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“How’s your dad?”

I’m asking Khaled Waleh. Last year his dad Zia decided to return to his farm in Afghanistan to live. He missed it too much. His family here was worried sick. But he was happy. To him, Afghanistan isn’t a war, it’s a beautiful country where he passed an idyllic youth before the troubles.

I’m hearing this in Zia Gourmet Pizza (3311 Adams Avenue, Normal Heights, 619-284-4320), which Khaled has named in honor of his dad.

I’d come here about a year ago and discovered Khaled’s arty Afghan takes on pizza, where, as he said, the sight is almost as important as the taste. That’s why he changed from wraps to pizza. “Pizza is a wrap uncurled. So all the beautiful filling is exposed to the eater. With a wrap the most beautiful part has been hidden away from sight. Crazy!”

So I was passing and suddenly remembered Khaled (who’s a UCSD graduate in visual arts and an artist himself) and his view of pizzas as art.

Popped in, and there was Zawzaw, Khaled's Burmese-American chef, just taking out a big drawer of fresh-baked butternut squashes from the oven. Somiyah his sister was serving customers.

“Any butternut pizzas ready?” I ask. I see that slices are still $3, same as last year, and that they still slow-bake their pizzas at 400 degrees.

“Well we’re working on one now,” says Khaled. “It’s got sweet spice, and a salty yogurt sauce, like tzatziki. Right now we don't have one. But come see others."

I head for the counter to look. From what I can work out, the Afghan influences you see in Khaled’s pizzas are the raita - salty yogurt - and then sweet influences like currants, pears, chutneys.

I end up taking a $3 slice of “Papay” pizza (a play on “Popeye”, for sure, because it comes with baked spinach, plus mozzarella, garlic, capers and yogurt sauce). It’s a thin crust and is loaded with a ton of peppery flavor. What you taste most is the spinach and capers and garlic. The yogurt’s a kind of light relief. Oh man. Would go so well with some dry white wine.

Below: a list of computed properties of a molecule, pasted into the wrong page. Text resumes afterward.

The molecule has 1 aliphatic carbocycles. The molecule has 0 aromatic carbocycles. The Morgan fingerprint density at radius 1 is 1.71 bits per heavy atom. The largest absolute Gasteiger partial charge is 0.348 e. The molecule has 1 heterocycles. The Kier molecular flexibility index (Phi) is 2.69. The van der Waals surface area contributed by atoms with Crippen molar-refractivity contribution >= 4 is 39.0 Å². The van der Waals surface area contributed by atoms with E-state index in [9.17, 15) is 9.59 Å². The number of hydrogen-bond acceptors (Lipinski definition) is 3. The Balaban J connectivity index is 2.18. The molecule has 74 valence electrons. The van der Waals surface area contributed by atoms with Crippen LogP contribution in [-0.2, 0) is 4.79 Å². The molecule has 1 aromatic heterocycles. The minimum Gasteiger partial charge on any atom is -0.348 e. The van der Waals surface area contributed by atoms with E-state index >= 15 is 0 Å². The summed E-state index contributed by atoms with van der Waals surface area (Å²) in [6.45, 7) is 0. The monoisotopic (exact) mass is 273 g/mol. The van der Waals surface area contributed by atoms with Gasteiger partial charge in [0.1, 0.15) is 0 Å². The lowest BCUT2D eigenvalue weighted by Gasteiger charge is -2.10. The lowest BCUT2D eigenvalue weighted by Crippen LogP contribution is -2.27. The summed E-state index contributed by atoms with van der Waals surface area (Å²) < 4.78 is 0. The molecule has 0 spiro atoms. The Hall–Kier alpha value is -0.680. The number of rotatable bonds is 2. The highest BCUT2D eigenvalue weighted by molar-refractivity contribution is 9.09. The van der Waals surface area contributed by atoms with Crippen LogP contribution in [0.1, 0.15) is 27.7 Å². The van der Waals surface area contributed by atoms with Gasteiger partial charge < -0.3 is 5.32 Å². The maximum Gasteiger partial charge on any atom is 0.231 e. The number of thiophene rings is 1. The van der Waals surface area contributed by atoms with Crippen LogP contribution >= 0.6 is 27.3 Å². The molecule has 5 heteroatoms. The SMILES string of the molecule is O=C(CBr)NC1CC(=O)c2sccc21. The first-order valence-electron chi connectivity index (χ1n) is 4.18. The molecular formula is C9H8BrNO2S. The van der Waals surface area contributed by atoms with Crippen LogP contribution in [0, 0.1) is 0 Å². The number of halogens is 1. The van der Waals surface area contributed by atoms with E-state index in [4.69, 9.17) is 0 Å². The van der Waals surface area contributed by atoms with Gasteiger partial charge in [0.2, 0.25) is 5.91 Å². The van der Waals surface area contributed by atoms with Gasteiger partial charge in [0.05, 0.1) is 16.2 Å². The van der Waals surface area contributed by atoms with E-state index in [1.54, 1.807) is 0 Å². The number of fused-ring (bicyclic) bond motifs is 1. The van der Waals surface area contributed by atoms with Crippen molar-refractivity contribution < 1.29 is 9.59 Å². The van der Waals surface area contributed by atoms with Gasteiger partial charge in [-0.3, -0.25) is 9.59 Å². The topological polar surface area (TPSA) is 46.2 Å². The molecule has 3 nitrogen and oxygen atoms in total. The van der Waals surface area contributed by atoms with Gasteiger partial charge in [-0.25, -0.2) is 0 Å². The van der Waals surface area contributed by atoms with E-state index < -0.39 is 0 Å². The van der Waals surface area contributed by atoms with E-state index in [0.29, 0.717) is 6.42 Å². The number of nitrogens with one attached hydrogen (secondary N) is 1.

Then I go for a slice with caramelized Bosque pears, scallions, red sauce and mozzarella on whole wheat. Deelish. Almost like a dessert. It has that peppery edge again and the tzatziki twang from the yogurt, but those pears make it sweet and seductive.

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I notice the place has been covered in snazzy murals. Next project: the lounge behind, which Khaled is creating with his own hands. That’ll be a full-service kind of cool hangout with beer, wine, food, music, late nite, the whole nine yards, according to Khaled. He says it will be open in April.

“So,” I say again as I come up for air. “How’s your dad?”

“Oh. He’s back here in San Diego,” says Khaled. “But I think he’s just waiting for summer. He's enjoying himself too much over there. His farm, his friends, his horse... His heart’s in Afghanistan.”

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